Am 23.03.2016 um 21:57 schrieb Ruediger Meier:
On Wednesday 23 March 2016, Michal Kubecek wrote:
> On Wed, Mar 23, 2016 at 09:19:43PM +0100, Ruediger Meier wrote:
>> even I've realized that "uname -r" is broken on any openSUSE
>> It's because the post-build-checks package symlinks an uname.sh
>> script which does not report the running kernel version anymore but
>> a version string from arbitrary text files or installed kernel
>> What is the reason why we have this dirty hack?
> IMHO the reason is that while regular OBS builds use a full virtual
> machine for build now, it wasn't always so and even now, local builds
> use only a chroot.
actually these hacks go back a very long way and the main "ab-"users of
this were the proprietary graphics drivers.
From that view, I'm perfectly fine with finally getting rid of this
The result would then depend on kernel version of
the build host. For example, the system I'm doing most of my local
osc builds on would report 3.12 kernel while the actual target
systems range from 2.6.16 to 4.5.0.
Yes and this is correct and wanted behavior.
For example a test-suite might skip (or include) certain tests depending
on the _running_ kernel. The kernel version can be used to guess about
kernel _runtime_ bugs or features.
well, here I'm not so sure. What matters is absolutely not the running kernel,
because even in current build environments where the running kernel for the VM
often matches the kernel the distribution will be running on, there is no
guarantee at all that it actually matches.
- the kernel might just be too broken to be used to run the VMs, yes this
has happened before and especially if you look at this cross architectures
it is by far not even a rare case.
- some architectures are still not completely running with virtualisation
or with native virtualisation. This case is getting more and more rare,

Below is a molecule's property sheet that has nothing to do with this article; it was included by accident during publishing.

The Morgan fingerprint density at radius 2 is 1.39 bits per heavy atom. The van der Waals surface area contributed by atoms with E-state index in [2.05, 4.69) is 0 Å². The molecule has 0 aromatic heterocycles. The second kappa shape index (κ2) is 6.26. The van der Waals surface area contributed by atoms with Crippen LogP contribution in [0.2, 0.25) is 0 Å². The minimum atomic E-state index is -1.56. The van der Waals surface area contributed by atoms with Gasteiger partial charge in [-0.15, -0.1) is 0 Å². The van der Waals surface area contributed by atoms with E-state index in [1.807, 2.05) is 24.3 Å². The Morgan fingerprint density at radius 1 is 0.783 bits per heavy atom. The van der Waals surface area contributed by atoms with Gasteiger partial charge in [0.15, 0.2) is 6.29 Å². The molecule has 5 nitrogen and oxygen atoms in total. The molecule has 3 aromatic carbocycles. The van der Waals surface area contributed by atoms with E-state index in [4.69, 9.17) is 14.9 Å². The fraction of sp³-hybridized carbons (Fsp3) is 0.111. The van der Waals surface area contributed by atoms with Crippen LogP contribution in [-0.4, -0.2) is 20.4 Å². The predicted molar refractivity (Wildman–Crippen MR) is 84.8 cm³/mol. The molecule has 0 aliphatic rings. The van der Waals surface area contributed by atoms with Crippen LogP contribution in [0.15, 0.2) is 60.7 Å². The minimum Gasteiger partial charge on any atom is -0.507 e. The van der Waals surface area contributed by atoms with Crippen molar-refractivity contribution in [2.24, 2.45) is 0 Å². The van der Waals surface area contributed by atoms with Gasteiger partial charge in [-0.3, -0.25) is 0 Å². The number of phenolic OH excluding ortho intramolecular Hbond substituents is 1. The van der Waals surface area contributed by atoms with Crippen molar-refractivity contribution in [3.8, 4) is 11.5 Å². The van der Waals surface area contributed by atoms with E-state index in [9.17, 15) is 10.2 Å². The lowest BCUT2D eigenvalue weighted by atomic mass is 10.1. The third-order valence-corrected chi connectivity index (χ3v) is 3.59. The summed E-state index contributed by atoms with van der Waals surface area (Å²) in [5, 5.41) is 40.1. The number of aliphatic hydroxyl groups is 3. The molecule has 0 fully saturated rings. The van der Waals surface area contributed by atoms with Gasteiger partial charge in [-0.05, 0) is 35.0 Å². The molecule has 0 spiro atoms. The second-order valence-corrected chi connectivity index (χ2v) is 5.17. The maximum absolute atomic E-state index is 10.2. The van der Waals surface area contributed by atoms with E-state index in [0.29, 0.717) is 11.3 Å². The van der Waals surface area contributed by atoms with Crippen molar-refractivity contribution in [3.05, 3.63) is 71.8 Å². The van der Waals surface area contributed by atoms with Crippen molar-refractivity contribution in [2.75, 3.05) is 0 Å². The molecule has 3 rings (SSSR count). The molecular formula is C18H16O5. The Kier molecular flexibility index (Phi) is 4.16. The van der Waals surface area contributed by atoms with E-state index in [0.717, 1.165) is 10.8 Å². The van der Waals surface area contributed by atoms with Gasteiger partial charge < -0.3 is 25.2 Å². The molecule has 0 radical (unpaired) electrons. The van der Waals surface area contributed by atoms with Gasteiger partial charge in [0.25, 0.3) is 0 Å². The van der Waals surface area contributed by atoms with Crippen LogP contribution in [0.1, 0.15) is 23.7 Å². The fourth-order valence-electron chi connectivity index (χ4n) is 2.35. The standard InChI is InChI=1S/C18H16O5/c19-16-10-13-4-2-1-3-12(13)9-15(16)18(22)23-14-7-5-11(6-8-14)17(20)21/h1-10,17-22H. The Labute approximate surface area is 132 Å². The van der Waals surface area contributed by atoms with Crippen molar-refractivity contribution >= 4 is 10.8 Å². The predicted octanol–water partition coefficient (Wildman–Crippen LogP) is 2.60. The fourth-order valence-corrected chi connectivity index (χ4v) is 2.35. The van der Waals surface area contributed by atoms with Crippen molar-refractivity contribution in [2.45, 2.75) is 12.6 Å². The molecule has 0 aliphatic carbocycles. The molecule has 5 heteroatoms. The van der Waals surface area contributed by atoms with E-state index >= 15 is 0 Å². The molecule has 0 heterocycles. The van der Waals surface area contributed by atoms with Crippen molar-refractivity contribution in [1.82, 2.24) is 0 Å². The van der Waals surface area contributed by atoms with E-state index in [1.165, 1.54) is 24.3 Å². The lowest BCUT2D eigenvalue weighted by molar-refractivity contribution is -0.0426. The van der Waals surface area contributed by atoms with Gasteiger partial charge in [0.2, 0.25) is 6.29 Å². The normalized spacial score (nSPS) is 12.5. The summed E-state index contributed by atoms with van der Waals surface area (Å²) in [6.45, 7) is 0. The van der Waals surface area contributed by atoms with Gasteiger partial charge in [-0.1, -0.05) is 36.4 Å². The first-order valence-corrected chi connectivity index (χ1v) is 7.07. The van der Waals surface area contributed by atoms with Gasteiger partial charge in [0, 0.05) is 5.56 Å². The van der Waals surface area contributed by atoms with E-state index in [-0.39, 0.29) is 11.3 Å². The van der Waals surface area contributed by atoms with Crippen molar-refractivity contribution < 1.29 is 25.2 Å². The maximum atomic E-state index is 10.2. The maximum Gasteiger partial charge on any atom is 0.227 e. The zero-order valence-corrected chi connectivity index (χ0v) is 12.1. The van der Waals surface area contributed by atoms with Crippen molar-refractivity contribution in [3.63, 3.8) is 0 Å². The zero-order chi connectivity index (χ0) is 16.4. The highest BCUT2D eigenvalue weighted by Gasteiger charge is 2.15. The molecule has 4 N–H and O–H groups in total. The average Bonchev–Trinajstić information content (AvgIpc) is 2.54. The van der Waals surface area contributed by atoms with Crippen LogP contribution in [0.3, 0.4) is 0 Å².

especially with architectures dying out that never had a real port of
virtualisation, but on the other hand every young architecture at the
time of their appearance has had issues with native full virtualisation.
After all these words: what matters is not the kernel that happens to be
running at build time but the kernel that will be running on the system
where the tool/library/application being built will be running.
But all this is more the conceptual side. The uname hack is just that:
an old hack that was needed at the time when it was written (many years
ago), but we should have gotten rid of it for quite a while already.
If any package
would need to know a kernel source version then it should certainly
not use uname to get it. Thus we should rather fix that package
instead of breaking uname.
That sounds like a nice goal but doing such cleanup globally sounds
like quite a lot of work. Work someone should do first.
I guess there is almost no existing use case for this broken behavior.
Even for packages which want to report the build host kernel version in
their --version output, like
$ xyz --version
"xyz 1.2.3, built on Linux 3.2.1"
are wrong, because it's simply not true that it was built on Linux
BTW the existing hack is incomplete anyways because uname(2)
and /proc/version still don't lie. So what we have is a nonpredictable
with kind regards (mit freundlichem Grinsen),
Ruediger Oertel (firstname.lastname@example.org,email@example.com,firstname.lastname@example.org)
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